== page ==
Showing posts with label Tony Curtis. Show all posts
Showing posts with label Tony Curtis. Show all posts

3 April 2015

Blu-ray Review - Sweet Smell of Success (1957)

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Drama, Film Noir
Arrow Academy
Rating: PG
BD Release Date:
30th March 2015 (UK)
Aspect Ratio:
16:9 - 1.66:1
Run Time:
96 minutes
Alexander Mackendrick
Burt Lancaster, Tony Curtis, Susan Harrison, Susan Harrison
Buy:Sweet Smell of Success [Blu-ray]

Don't do anything I wouldn't do! That gives you a lot of leeway...” sums up the world in which you are in in The Sweet Smell of Success. It’s a world of pure amorality to the extreme; very few characters ever on screen are as crooked as Burt Lancaster’s J.J Hunsecker and Tony Curtis’ Sidney Falco. The film remains, nearly 60 years after it’s release, one of the most cynical of all noirs and shows the dark underbelly and dog- eat- dog nature of America.

Sidney is a press agent and hasn’t been able to get Hunsecker to write about any of his clients because of his failure to break-up the relationship between Hunsucker’s sister and her jazz musician boyfriend. Sidney becomes increasingly desperate to pay the favour for his chance of fortune, going to depraved lengths. As with most noirs, and especially noirs at the tail end of the classic era, it all ends horribly wrong for everyone involved.

The film comes alive when you have the two powerhouse performances from Lancaster and Curtis on screen. I’ve never been a big fan of Tony Curtis; Some like it Hot is a fun farce albeit an overrated one (Billy Wilder did much better films) and I have always liked Spartacus. He has a nervous energy in The Sweet Smell of Success that works and adds charm to this character that is full of neurosis. Burt Lancaster just destroys every second he is on screen in very possibly his most impressive performance in a career of many. He speaks with such venom and is just so physically imposing it just leaps out of the screen. It’s no wonder that Lancaster came out of the circus.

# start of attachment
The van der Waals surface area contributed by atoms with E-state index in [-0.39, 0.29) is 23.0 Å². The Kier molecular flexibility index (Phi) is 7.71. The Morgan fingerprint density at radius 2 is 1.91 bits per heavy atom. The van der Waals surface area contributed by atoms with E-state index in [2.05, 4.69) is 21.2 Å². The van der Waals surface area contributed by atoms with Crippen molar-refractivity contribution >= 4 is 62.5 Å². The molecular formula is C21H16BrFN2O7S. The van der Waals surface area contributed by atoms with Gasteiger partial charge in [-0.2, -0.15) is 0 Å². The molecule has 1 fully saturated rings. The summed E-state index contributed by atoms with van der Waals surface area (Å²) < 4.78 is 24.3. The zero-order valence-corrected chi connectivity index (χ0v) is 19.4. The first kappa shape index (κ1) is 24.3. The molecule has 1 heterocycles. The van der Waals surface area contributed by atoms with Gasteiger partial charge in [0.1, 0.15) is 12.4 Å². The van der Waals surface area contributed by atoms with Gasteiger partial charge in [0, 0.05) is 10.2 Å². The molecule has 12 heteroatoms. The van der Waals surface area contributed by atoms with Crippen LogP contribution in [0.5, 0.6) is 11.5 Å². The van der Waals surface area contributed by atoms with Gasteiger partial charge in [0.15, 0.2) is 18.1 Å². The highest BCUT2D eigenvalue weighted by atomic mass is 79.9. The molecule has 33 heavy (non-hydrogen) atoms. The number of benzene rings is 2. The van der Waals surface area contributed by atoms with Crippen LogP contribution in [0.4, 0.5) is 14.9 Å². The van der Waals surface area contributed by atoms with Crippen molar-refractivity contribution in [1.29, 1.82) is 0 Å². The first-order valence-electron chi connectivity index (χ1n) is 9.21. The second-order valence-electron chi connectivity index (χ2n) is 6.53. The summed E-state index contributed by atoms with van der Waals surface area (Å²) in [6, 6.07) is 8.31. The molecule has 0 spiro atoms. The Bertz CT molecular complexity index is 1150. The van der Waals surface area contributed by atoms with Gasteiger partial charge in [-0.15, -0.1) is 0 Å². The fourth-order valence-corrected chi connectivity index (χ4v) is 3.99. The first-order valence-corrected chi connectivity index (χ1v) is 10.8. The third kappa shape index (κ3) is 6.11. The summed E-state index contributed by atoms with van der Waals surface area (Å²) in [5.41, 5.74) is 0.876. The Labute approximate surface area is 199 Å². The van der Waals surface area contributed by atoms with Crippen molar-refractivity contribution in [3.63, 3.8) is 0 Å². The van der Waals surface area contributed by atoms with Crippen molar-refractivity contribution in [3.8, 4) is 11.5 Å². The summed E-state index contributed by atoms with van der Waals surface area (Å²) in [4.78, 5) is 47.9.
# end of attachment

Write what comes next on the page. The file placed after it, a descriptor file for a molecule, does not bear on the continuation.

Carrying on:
The legendary cinematographer, John Wong Howe is responsible for the on-location cinematography that is some of the first I know of that really shows the speed and energy of New York City. The director, Alexander Mackendrick, was full of anxieties during the shoot, with the busy streets of New York just adding to it, which is reflected in the finished product. Mackendrick said on the subject, "We started shooting in Times Square at rush hour, and we had high-powered actors and a camera crane and police help and all the rest of it, but we didn’t have any script. We knew where we were going vaguely, but that’s all".

The Sweet Smell of Success remains one of the visceral films to come out of the golden era of film noir. It perfectly captures the depravity that big-city journalism will stoop down to if need be, and the two leads are still exciting to watch over 50 years since it’s release. The film also became a musical at one point, which is just bizarre. Despite being an initial flop it is now rightfully considered as one of the true classics of post-war American Cinema. Arrow’s release includes a documentary on Alexander Mackendrick along with an appreciation and commentary by Philip Kemp who wrote a book on Mackendrick.

Ian Schultz